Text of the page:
The hotel was the tallest building in town – three-storied red brick, the glass windows looking like hollow eyes. Jared entered the lobby and found his way to the bar in the back.
The wood-paneled room wasn’t big; just enough space for a few tables and a long oak bar against the far side. There were no windows so the dust was minimal, the wood clean and shiny. Sheppard had discovered that offering a watering hole to the town increased his revenue. To the men of the town, it was like a little oasis.
Jared let his eyes adjust to the dimmer light as he stood in the doorway. His uncle wasn’t there yet -, just a few of the regular patrons.
And the stranger.
He was seated at the bar, his back to the entrance. Jared studied him. White shirt, sleeves rolled up, looking all the more stark in its pristine cleanliness, covered broad shoulders. Dark pants encased long legs that were hooked around the rungs of the stool he was sitting on. His forearms were strong, flexing as he took a drink of the amber liquid in his glass. For a moment, Jared imagined them wrapped around him, holding him down as the stranger kissed him and quickly suppressed the thought. Ideas like that were dangerous if they came to light.
“You know it’s rude to stare.”
The deep voice startled Jared and he looked up, catching the stranger’s gaze in the mirror behind the bar. The stranger wore an amused expression as he held Jared’s eyes.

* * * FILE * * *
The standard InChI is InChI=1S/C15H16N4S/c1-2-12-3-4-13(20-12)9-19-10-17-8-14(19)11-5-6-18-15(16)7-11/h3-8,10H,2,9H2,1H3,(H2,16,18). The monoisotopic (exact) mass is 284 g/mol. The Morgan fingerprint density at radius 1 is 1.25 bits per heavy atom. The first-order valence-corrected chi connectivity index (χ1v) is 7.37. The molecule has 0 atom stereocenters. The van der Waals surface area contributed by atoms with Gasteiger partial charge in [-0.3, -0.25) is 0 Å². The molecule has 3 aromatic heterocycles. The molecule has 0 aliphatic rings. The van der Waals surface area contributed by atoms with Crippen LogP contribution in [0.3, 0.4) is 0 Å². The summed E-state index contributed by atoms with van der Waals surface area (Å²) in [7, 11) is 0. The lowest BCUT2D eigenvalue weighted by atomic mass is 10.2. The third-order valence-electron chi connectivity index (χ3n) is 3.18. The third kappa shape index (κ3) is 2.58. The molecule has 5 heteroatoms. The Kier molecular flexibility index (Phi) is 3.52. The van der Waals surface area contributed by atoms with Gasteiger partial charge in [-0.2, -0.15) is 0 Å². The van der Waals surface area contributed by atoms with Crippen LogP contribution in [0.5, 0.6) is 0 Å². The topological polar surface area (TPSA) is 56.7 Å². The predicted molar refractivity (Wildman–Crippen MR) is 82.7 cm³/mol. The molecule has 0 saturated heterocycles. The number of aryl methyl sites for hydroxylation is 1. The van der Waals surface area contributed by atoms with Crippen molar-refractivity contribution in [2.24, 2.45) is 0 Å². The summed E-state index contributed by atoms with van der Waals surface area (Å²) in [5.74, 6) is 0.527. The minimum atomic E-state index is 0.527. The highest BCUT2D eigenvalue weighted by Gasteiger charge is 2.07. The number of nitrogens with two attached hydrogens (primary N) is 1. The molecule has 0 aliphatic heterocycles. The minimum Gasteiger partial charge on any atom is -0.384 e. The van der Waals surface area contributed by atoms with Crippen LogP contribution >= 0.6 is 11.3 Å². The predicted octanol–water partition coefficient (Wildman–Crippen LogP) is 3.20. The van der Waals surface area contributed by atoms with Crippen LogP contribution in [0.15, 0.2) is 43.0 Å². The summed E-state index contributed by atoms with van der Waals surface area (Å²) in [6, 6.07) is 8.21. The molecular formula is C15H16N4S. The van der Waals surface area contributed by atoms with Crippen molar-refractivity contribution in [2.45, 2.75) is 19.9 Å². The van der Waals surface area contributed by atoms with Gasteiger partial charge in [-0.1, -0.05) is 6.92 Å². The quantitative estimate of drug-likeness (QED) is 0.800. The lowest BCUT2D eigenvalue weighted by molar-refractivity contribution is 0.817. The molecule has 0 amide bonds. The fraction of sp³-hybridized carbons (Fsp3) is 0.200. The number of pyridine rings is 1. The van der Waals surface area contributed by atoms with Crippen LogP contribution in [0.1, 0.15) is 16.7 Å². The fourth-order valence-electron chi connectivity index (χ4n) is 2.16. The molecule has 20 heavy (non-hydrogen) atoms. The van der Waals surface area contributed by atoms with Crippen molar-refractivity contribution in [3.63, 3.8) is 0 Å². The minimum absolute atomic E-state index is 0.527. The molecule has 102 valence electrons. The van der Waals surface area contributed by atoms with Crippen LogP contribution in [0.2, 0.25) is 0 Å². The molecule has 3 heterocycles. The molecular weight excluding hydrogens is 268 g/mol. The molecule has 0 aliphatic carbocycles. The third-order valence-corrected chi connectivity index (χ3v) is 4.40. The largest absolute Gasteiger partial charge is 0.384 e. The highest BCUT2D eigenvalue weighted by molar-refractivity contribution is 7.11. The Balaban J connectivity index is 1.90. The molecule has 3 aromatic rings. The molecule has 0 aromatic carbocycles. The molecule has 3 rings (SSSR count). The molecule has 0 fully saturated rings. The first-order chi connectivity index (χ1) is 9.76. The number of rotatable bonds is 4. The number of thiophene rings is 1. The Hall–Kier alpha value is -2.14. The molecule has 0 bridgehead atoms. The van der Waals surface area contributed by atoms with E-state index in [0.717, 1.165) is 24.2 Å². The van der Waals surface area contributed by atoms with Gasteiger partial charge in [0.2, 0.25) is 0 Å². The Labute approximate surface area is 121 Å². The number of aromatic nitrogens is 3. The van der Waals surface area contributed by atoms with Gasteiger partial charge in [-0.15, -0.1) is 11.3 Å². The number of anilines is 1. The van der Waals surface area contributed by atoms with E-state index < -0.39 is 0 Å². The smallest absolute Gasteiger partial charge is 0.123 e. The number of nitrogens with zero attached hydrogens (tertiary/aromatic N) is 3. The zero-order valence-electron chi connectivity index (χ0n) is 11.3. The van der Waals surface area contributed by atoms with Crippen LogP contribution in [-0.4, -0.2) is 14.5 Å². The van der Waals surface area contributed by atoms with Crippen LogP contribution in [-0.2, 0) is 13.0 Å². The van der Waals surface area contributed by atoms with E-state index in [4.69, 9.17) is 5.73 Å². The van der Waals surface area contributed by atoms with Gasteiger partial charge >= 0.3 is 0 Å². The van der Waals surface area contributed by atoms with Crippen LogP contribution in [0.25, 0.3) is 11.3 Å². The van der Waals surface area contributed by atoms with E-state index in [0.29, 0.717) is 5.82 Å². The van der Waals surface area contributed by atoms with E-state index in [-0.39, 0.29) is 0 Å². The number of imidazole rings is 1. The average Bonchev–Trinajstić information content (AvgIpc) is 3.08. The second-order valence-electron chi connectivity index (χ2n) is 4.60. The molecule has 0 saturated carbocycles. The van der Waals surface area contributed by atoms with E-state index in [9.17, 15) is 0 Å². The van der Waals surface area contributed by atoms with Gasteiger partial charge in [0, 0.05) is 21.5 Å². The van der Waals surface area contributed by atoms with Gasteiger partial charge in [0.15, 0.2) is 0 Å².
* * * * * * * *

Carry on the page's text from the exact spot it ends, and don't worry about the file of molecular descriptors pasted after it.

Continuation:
Jared’s mouth dried up. The man was beautiful.
The planes of his face were shadowed by a slight scruff. His hair was short, with a slight upturn at his forehead. His mouth was lush, the kind of lips women wish they had and men would never admit to wanting to kiss.
But it was his eyes that captured Jared.
They were green. The kind of green that hinted at cool, dark forests and deep emerald meadows. The kind of green that spoke of lush, moss-covered mountains and subterranean oceans. The kind of green that Jared hadn’t seen in a long time.
“Sorry…sorry,” Jared stammered, a blush ghosting his cheeks. He took a step back, intending to wait in the lobby for Jeff, but the stranger gestured him towards the bar.
“Have a seat.” He motioned to the barkeep, pointing to his glass and raising two fingers.
Jared tentatively took the seat next to him. Up close he could see the laugh lines at the corner of the stranger’s eyes, his easy smile. The bartender poured him a glass and refreshed the stranger’s drink.
“It’s always more pleasant to have company while you drink,” the stranger said with a grin. “Jensen Ackles.” He held out his hand for Jared to shake.
“Jared Padalecki.” Jared extended his own hand and grasped Jensen’s. The man’s grip was firm, his hand solid and strong, with few callouses.
“Pleased to meet you, Jared Padalecki.” Jensen winked at him and took a sip of his whiskey.
“Um…same.” Jared couldn’t find his tongue. Just sitting next to this man was making his insides warm. He picked up his glass and took a gulp of the whiskey, coughing as it burned his throat.